Just in case you didn’t already think snakes were creepy enough…
The Daily Mirror reports that Peng Fan, a chef in China, who had been preparing snake soup, died after being bitten by the decapitated head of an Indochinese spitting cobra. The chef was reportedly bitten around 20 minutes after the snake had been beheaded.
The soup that was being prepared is considered a rare delicacy in China, where eating snakes is commonplace. But apparently, as the chef moved to dispose of the snake’s severed head into the trash can, he was bitten and injected with the venom of the spitting cobra, which is fast-acting and lethal. The man died before he could receive potentially life-saving anti-venom in the hospital.
Diners within the restaurant could hear the terrible tragedy unfolding. As one guest reported, “We were in the restaurant having a meal for my wife’s birthday when suddenly there was a lot of commotion.” He added:
“We did not know what was happening but could hear screams coming from the kitchen.”
The phenomenon of a snake managing to bite even after the head has been removed from its body can actually happen. As Dr. Lewin, director of California Academy of Science’s Center for Exploration and Travel Health, who is also an expert on venomous snakebites, explains, “The snake’s venom apparatus and jaw muscles are all contained in the head — as are the nerves that control these muscles and venomous glands. Unlike humans, snake tissue can withstand long periods without circulating blood…The tissue doesn’t lose function as quickly as a mammal and the reflexes remain intact.”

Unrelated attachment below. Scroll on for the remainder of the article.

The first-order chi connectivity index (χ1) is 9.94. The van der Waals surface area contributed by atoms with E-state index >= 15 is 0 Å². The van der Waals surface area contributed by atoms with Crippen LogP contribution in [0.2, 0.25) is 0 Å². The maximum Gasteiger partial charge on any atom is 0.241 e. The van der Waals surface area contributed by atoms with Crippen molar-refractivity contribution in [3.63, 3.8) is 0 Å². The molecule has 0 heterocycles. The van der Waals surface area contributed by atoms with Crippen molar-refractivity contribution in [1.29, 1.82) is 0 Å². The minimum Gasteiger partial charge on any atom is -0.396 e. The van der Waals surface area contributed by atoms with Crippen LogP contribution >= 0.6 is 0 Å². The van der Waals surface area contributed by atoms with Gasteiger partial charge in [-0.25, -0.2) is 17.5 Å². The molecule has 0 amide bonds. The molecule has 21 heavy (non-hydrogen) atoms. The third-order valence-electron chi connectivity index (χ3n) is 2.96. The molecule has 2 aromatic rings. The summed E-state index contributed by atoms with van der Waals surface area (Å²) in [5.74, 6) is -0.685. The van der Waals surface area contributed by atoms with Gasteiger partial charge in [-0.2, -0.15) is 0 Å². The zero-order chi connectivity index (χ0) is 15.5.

Dr. Lewin added:
“It’s a bit creepy to me because it blurs the meaning of being dead. People are susceptible to these reflexive bites probably because they are thinking of beheading from a human perspective.”
The Indochinese spitting cobra is found in southeast Asian countries such as Cambodia, Laos, Thailand, Burma and Vietnam, typically in all types of areas, from the lowlands, hills, plains and jungles. The adult snakes range from around 3 feet to a maximum of about five feet in length. The snakes mainly feed on rodents, toads and other snakes. Primarily nocturnal, the Indochinese spitting cobra is more likely to flee during the daylight, but it will become more aggressive at night. The snake shows its aggression by displaying its hood and spitting venom.
Yes, you read that right. It can spit its venom at a victim which, if it lands in the eyes, can cause permanent blindness.
If lethally bitten, death is caused by paralysis and consequent asphyxiation.
This is not the first time questions about the phenomenon of snakes continuing to bite long after their heads are separated from their bodies. Last year, a video went viral that showed a copperhead snake engaging in the same behavior – on its own tail. And if you need visual proof of this phenomenon, watch the video below…and enjoy your nightmares.
(Warning: This video is graphic.)
[Image via Red Bubble]